All organizations, particularly nonprofits, need to maximize their cash flow to fund their activities. When your organization purchases goods and services from suppliers, it needs a keen eye to keep your costs low without sacrificing service or quality. Focusing on managing your supplier relationships can help free up cash flow that is being left on the table.
Here are some ideas that will help you reduce your costs.
Not every customer gets the same pricing – It pays to price compare with other businesses and other suppliers. We often see similar types and sizes of organizations paying very different prices for the same thing. In fact, we have seen different divisions of the same organization paying different prices to different suppliers for the exact same item.
Strong arming suppliers can backfire – Being strategic in your dealings with suppliers will yield the highest quality and best long-term results. Work with your suppliers; ask them what you can do to reduce your costs. You should strive for a reasonably competitive price, not necessarily the lowest price. Remember, your suppliers do need to make a profit if they are going to be around to be a good partner with you.
Contracts can be good – Multiyear contracts can provide improved pricing and service in exchange for customer loyalty provided that they include specifics about future price increases and how they will be handled.
Contracts can be an issue – Read your contracts carefully and consider worst-case scenarios to be safe. Are there termination penalties, and if so, what are they? Look for “evergreen” or autorenewal clauses and monitor them carefully.
You’ll be happy with any discount – Suppliers know that you will be happy with a 5 percent to 10 percent discount or some new service -- even if you could be getting much more. Do your homework so you know where the market is and that the basis for the discount makes sense.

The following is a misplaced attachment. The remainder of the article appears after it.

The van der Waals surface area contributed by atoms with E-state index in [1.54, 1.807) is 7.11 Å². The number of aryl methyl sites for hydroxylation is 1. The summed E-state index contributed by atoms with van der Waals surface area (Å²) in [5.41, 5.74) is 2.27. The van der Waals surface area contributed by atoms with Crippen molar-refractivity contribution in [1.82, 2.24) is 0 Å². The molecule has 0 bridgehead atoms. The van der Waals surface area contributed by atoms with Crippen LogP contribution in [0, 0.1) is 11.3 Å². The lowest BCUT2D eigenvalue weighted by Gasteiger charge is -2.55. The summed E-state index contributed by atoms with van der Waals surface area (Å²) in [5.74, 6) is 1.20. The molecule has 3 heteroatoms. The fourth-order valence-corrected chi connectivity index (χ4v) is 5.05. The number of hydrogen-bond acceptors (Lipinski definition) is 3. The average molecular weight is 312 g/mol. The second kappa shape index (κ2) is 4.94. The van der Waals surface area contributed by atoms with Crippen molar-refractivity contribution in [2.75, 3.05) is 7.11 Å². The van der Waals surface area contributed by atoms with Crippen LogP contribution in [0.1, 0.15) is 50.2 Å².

Suppliers often have ideas on how to reduce your costs – Ask them for advice and they will share ideas with you. Treat your suppliers as partners and not vendors and they will work with you to reduce your costs, for example, by identifying alternative products of similar quality with lower prices.
A long-term supplier relationship can be expensive – You tend to trust them and that can lead to price creep over time. You need to test the market periodically, not only for price but new services and technologies that could reduce your costs. You may also need to change the person who usually works with the supplier in order to increase competitive tension.
Are you hiding behind voicemail? – Listen to what alternative suppliers have to say, but be careful to compare carefully before switching. Prices alone can be deceptive.
Do your homework – The most effective buyers have a process in place to conduct periodic performance audits of their contractual terms with suppliers. Meet with your suppliers on a regularly scheduled basis to review the status of your relationship and opportunities for cost savings and have a policy on going back to the market on a regular basis, say every three to five years, depending on the cost category, with an RFP.
Consider association or group discounts carefully – Group buying discounts can be a great deal, especially for smaller organizations. But, if you are of any size, be sure to compare the pricing and services you could get by going direct to the suppliers versus through the group deal.
Paying attention to your procurement practices and treating your suppliers as partners, vs. vendors, can often lead to 20 percent plus savings thereby generating increased cash flow for your organization. It is time well spent.
Gross is managing director of Expense Reduction Analysts. Contact him at firstname.lastname@example.org.